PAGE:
Anyone recognise the ‘Captain Scarlet’ throwback in the title? No? Well, never mind it’s obviously my age… Anyway in this post I bring together five delicious green inks of various hues to showcase the delights of each. As with all my showcase blog post there is not time or space for an in-depth comparison or review, this is more to whet the appetite of those who may be interested.
Firstly I have to say that green is a lovely ink idea. Playful enough to be used casually and artistically yet formal enough in its darker inkarnations (ink get it?) to be a true business ink. I think everyone should have an array of greens in their essential ink collections. What do you think?
The inks I have chosen for this showcase are Vert Pré by J Herbin, Waterman’s Harmonious Green, Omas Green, Diamine Dark Green, and finally Cult Pens/Diamine Deep Dark Green. Two main reasons for choosing these particular five. First they represent different shades and manufacturers. Second, apart from my favourite and previously reviewed here Diamine Salamander they are the only greens I currently possess! Remember pen & ink fans, contentment is not always contained in having what you want but it is always found wanting what you have! Here endeth the lesson.
So to business! These inks all display the usual characteristics of premium fountain pen inks. . It is gratifying these days to know that almost any ink you buy in a reputable pen shop will do you proud. Great colours, good saturation, flow, reasonable drying times even on Rhodia paper which does take a little longer (see lower left on pic 1 for my mistake here). They are different however in more than just the shade of green they demonstrate.
For example I find the J Herbin Vert Pré ink, though a lovely shade, a little distracting as it exhibits an odd flow characteristic, as I write the colour seems to backwash into the text, which I find somewhat disconcerting. It is also too light a shade for me to consider using in my workaday world. It does however storm across the page like a breath of spring and retains its vivid shade well.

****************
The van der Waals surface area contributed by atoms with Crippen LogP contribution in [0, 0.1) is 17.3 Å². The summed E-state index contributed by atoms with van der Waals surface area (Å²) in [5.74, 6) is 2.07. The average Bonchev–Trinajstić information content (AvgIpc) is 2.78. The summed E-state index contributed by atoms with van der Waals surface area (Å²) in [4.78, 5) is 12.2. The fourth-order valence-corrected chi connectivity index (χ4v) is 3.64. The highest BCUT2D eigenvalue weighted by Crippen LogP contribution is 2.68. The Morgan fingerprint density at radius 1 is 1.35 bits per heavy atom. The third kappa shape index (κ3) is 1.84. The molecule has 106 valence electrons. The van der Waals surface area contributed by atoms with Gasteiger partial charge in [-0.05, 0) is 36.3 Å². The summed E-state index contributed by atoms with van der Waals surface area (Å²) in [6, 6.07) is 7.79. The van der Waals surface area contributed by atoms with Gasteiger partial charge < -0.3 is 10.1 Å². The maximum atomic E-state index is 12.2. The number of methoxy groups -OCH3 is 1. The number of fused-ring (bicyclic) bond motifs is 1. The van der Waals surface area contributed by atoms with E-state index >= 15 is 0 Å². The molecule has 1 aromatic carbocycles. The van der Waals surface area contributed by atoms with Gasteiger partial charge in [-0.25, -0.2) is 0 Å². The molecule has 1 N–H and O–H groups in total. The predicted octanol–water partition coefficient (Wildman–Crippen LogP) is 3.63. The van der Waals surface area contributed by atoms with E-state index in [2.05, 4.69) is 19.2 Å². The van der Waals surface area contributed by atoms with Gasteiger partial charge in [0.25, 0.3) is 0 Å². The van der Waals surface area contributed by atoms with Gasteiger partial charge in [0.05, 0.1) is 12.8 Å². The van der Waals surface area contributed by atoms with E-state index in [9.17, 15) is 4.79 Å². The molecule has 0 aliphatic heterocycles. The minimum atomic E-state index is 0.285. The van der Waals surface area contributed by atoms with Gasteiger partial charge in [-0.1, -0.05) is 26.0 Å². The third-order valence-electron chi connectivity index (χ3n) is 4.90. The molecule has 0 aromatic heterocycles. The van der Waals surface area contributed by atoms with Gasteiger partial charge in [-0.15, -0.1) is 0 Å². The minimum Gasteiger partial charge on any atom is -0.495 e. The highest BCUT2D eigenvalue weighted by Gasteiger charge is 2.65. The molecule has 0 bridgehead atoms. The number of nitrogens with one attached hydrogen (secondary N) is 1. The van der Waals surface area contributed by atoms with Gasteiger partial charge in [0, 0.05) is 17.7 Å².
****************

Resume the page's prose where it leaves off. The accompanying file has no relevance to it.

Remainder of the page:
Of the others I find that they all flow more evenly and predictably with the Diamine inks just feeling truer to my hand. In terms of colour the Diamine dark green is similar to the waterms in shade both exhibiting more subtle and intriguing shades and having great texture. The deep dark green is a true dark hearted beauty. It is a full-bodied ink that fools the unwary into thinking it is a poor black on first glance, only to enrich the more careful eye with shades of smokey bottle green as it dries on the page.
I do like the Omas Green too. This shade I find more engaging each time I use it and is to my view the truest green with a strong jade/emerald hue. Sadly I think that the Diamine Dark Green and the Waterman are a shade too blue for my general use, but still provide useful alternate choices for those special occasions
In terms of shading in the end it is close run race between the Waterman and the Omas as to which gives the most nuanced shading, to my eye it is probably the Waterman that just beats out the Omas. But you may disagree. The other inks tend to exhibit less shading, being more uniform in their respective coverage but are delightful nontheless.
In my daily carry it is the Omas Green and the Cult pens/Diamine Deep Dark Green collaboration that have emerged and each found a home in one of my daily carry pens, along with the aforementioned salamander. The Omas rests securely in my Omas Notti di Bologna (where else?) the Deep Dark green in my Cult Pens mini FP and of course the Salamander in my Kaweco Classic Sport. The perfect home for each I feel.
Too many greens you say? My answer is, as always, ‘Allez les Vertes!’